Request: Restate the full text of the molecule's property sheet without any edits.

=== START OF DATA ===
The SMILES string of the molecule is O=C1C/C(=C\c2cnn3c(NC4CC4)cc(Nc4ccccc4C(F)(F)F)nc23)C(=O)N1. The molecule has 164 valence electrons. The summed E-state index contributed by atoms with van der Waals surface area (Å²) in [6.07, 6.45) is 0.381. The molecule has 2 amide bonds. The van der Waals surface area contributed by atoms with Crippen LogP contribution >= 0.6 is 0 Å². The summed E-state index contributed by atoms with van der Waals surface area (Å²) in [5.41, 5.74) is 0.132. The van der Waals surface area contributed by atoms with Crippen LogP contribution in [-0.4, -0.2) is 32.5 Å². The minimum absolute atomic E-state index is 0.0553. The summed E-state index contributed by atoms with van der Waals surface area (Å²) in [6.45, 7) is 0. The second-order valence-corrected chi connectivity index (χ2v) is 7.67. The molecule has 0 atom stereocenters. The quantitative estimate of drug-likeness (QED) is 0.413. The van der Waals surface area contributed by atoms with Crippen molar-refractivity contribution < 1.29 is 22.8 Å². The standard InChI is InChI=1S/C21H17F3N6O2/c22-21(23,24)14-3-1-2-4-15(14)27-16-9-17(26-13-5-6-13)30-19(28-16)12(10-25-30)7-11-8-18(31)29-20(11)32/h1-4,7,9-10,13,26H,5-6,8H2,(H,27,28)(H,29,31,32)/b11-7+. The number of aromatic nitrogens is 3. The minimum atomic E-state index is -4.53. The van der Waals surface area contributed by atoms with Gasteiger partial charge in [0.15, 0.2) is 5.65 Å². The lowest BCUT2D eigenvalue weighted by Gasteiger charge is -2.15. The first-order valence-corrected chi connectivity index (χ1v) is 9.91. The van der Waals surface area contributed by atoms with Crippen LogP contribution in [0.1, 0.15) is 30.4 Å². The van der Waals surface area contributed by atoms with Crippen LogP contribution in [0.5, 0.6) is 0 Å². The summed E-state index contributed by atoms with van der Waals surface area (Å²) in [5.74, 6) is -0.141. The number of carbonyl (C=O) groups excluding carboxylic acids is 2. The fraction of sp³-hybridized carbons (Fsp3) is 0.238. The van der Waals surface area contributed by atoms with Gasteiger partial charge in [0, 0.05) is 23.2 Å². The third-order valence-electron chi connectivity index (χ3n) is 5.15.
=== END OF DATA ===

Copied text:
The SMILES string of the molecule is O=C1C/C(=C\c2cnn3c(NC4CC4)cc(Nc4ccccc4C(F)(F)F)nc23)C(=O)N1. The molecule has 164 valence electrons. The summed E-state index contributed by atoms with van der Waals surface area (Å²) in [6.07, 6.45) is 0.381. The molecule has 2 amide bonds. The van der Waals surface area contributed by atoms with Crippen LogP contribution >= 0.6 is 0 Å². The summed E-state index contributed by atoms with van der Waals surface area (Å²) in [5.41, 5.74) is 0.132. The van der Waals surface area contributed by atoms with Crippen LogP contribution in [-0.4, -0.2) is 32.5 Å². The minimum absolute atomic E-state index is 0.0553. The summed E-state index contributed by atoms with van der Waals surface area (Å²) in [6.45, 7) is 0. The second-order valence-corrected chi connectivity index (χ2v) is 7.67. The molecule has 0 atom stereocenters. The quantitative estimate of drug-likeness (QED) is 0.413. The van der Waals surface area contributed by atoms with Crippen molar-refractivity contribution < 1.29 is 22.8 Å². The standard InChI is InChI=1S/C21H17F3N6O2/c22-21(23,24)14-3-1-2-4-15(14)27-16-9-17(26-13-5-6-13)30-19(28-16)12(10-25-30)7-11-8-18(31)29-20(11)32/h1-4,7,9-10,13,26H,5-6,8H2,(H,27,28)(H,29,31,32)/b11-7+. The number of aromatic nitrogens is 3. The minimum atomic E-state index is -4.53. The van der Waals surface area contributed by atoms with Gasteiger partial charge in [0.15, 0.2) is 5.65 Å². The lowest BCUT2D eigenvalue weighted by Gasteiger charge is -2.15. The first-order valence-corrected chi connectivity index (χ1v) is 9.91. The van der Waals surface area contributed by atoms with Crippen LogP contribution in [0.1, 0.15) is 30.4 Å². The van der Waals surface area contributed by atoms with Crippen LogP contribution in [0.5, 0.6) is 0 Å². The summed E-state index contributed by atoms with van der Waals surface area (Å²) in [5.74, 6) is -0.141. The number of carbonyl (C=O) groups excluding carboxylic acids is 2. The fraction of sp³-hybridized carbons (Fsp3) is 0.238. The van der Waals surface area contributed by atoms with Gasteiger partial charge in [0, 0.05) is 23.2 Å². The third-order valence-electron chi connectivity index (χ3n) is 5.15.